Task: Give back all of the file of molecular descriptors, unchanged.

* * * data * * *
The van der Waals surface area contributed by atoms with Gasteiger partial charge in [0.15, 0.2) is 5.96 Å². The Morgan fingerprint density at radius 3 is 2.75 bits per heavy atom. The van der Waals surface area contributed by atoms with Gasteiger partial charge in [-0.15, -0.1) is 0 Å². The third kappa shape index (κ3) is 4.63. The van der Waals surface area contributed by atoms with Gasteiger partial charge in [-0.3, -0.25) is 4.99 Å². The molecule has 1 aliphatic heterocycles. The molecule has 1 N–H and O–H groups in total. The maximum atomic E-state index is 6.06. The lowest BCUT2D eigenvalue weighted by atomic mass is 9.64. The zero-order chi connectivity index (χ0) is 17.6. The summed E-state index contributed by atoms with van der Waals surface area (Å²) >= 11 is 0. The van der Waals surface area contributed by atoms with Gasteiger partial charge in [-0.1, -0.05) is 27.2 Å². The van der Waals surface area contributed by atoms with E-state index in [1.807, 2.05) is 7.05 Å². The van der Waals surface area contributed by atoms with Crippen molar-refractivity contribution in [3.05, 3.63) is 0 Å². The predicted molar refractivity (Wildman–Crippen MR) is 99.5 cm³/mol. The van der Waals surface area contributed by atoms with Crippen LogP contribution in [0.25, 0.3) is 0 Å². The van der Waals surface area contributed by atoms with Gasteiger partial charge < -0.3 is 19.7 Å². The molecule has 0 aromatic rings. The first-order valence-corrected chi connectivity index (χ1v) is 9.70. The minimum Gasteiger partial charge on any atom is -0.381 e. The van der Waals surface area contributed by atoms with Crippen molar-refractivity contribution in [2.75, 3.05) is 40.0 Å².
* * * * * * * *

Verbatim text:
The van der Waals surface area contributed by atoms with Gasteiger partial charge in [0.15, 0.2) is 5.96 Å². The Morgan fingerprint density at radius 3 is 2.75 bits per heavy atom. The van der Waals surface area contributed by atoms with Gasteiger partial charge in [-0.15, -0.1) is 0 Å². The third kappa shape index (κ3) is 4.63. The van der Waals surface area contributed by atoms with Gasteiger partial charge in [-0.3, -0.25) is 4.99 Å². The molecule has 1 aliphatic heterocycles. The molecule has 1 N–H and O–H groups in total. The maximum atomic E-state index is 6.06. The lowest BCUT2D eigenvalue weighted by atomic mass is 9.64. The zero-order chi connectivity index (χ0) is 17.6. The summed E-state index contributed by atoms with van der Waals surface area (Å²) >= 11 is 0. The van der Waals surface area contributed by atoms with Gasteiger partial charge in [-0.1, -0.05) is 27.2 Å². The van der Waals surface area contributed by atoms with E-state index in [1.807, 2.05) is 7.05 Å². The van der Waals surface area contributed by atoms with Crippen molar-refractivity contribution in [3.05, 3.63) is 0 Å². The predicted molar refractivity (Wildman–Crippen MR) is 99.5 cm³/mol. The van der Waals surface area contributed by atoms with Crippen LogP contribution in [0.25, 0.3) is 0 Å². The van der Waals surface area contributed by atoms with Gasteiger partial charge < -0.3 is 19.7 Å². The molecule has 0 aromatic rings. The first-order valence-corrected chi connectivity index (χ1v) is 9.70. The minimum Gasteiger partial charge on any atom is -0.381 e. The van der Waals surface area contributed by atoms with Crippen molar-refractivity contribution in [2.75, 3.05) is 40.0 Å².